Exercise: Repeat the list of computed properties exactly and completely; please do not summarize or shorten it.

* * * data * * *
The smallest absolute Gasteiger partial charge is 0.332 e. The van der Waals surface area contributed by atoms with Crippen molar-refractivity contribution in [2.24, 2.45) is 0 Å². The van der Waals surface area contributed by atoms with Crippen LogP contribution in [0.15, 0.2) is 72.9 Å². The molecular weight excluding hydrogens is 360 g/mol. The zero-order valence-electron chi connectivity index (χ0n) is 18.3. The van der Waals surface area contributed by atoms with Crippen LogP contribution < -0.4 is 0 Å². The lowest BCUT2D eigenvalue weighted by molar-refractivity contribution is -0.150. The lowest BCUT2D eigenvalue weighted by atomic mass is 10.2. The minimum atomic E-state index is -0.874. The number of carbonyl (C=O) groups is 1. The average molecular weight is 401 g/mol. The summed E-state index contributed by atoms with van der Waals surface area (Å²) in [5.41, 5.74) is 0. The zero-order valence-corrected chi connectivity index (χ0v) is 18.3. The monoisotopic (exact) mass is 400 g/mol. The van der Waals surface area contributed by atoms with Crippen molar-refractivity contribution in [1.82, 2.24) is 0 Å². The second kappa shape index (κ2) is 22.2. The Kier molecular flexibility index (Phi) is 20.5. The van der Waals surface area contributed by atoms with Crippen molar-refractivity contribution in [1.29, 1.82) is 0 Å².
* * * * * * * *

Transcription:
The smallest absolute Gasteiger partial charge is 0.332 e. The van der Waals surface area contributed by atoms with Crippen molar-refractivity contribution in [2.24, 2.45) is 0 Å². The van der Waals surface area contributed by atoms with Crippen LogP contribution in [0.15, 0.2) is 72.9 Å². The molecular weight excluding hydrogens is 360 g/mol. The zero-order valence-electron chi connectivity index (χ0n) is 18.3. The van der Waals surface area contributed by atoms with Crippen LogP contribution < -0.4 is 0 Å². The lowest BCUT2D eigenvalue weighted by molar-refractivity contribution is -0.150. The lowest BCUT2D eigenvalue weighted by atomic mass is 10.2. The minimum atomic E-state index is -0.874. The number of carbonyl (C=O) groups is 1. The average molecular weight is 401 g/mol. The summed E-state index contributed by atoms with van der Waals surface area (Å²) in [5.41, 5.74) is 0. The zero-order valence-corrected chi connectivity index (χ0v) is 18.3. The monoisotopic (exact) mass is 400 g/mol. The van der Waals surface area contributed by atoms with Crippen molar-refractivity contribution in [1.82, 2.24) is 0 Å². The second kappa shape index (κ2) is 22.2. The Kier molecular flexibility index (Phi) is 20.5. The van der Waals surface area contributed by atoms with Crippen molar-refractivity contribution in [1.29, 1.82) is 0 Å².